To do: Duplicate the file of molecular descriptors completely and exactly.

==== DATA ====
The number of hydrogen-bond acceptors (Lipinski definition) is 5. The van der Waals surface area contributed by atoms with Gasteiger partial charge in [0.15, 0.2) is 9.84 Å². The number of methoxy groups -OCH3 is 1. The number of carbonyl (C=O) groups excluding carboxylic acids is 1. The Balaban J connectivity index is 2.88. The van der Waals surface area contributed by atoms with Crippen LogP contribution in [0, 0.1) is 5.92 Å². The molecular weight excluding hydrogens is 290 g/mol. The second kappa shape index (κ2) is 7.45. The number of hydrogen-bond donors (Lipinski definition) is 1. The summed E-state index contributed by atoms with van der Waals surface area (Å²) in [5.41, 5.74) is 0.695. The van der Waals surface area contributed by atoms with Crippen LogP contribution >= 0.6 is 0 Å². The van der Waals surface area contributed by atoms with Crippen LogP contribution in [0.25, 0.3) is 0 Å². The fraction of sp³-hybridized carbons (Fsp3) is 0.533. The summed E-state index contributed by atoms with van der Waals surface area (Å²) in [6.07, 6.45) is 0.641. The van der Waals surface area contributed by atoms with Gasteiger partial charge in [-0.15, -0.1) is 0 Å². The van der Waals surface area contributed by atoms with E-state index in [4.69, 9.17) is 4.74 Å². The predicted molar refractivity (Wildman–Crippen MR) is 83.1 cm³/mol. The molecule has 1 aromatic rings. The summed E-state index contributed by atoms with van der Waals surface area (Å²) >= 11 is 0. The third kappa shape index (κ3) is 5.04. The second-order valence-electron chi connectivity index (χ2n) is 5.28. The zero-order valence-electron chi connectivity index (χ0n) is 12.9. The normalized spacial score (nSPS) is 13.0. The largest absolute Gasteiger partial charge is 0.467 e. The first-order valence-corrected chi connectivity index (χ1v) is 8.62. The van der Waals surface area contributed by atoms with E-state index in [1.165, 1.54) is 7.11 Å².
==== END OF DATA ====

The number of hydrogen-bond acceptors (Lipinski definition) is 5. The van der Waals surface area contributed by atoms with Gasteiger partial charge in [0.15, 0.2) is 9.84 Å². The number of methoxy groups -OCH3 is 1. The number of carbonyl (C=O) groups excluding carboxylic acids is 1. The Balaban J connectivity index is 2.88. The van der Waals surface area contributed by atoms with Crippen LogP contribution in [0, 0.1) is 5.92 Å². The molecular weight excluding hydrogens is 290 g/mol. The second kappa shape index (κ2) is 7.45. The number of hydrogen-bond donors (Lipinski definition) is 1. The summed E-state index contributed by atoms with van der Waals surface area (Å²) in [5.41, 5.74) is 0.695. The van der Waals surface area contributed by atoms with Crippen LogP contribution >= 0.6 is 0 Å². The van der Waals surface area contributed by atoms with Crippen LogP contribution in [0.25, 0.3) is 0 Å². The fraction of sp³-hybridized carbons (Fsp3) is 0.533. The summed E-state index contributed by atoms with van der Waals surface area (Å²) in [6.07, 6.45) is 0.641. The van der Waals surface area contributed by atoms with Gasteiger partial charge in [-0.15, -0.1) is 0 Å². The van der Waals surface area contributed by atoms with E-state index in [4.69, 9.17) is 4.74 Å². The predicted molar refractivity (Wildman–Crippen MR) is 83.1 cm³/mol. The molecule has 1 aromatic rings. The summed E-state index contributed by atoms with van der Waals surface area (Å²) >= 11 is 0. The third kappa shape index (κ3) is 5.04. The second-order valence-electron chi connectivity index (χ2n) is 5.28. The zero-order valence-electron chi connectivity index (χ0n) is 12.9. The normalized spacial score (nSPS) is 13.0. The largest absolute Gasteiger partial charge is 0.467 e. The first-order valence-corrected chi connectivity index (χ1v) is 8.62. The van der Waals surface area contributed by atoms with E-state index in [1.165, 1.54) is 7.11 Å².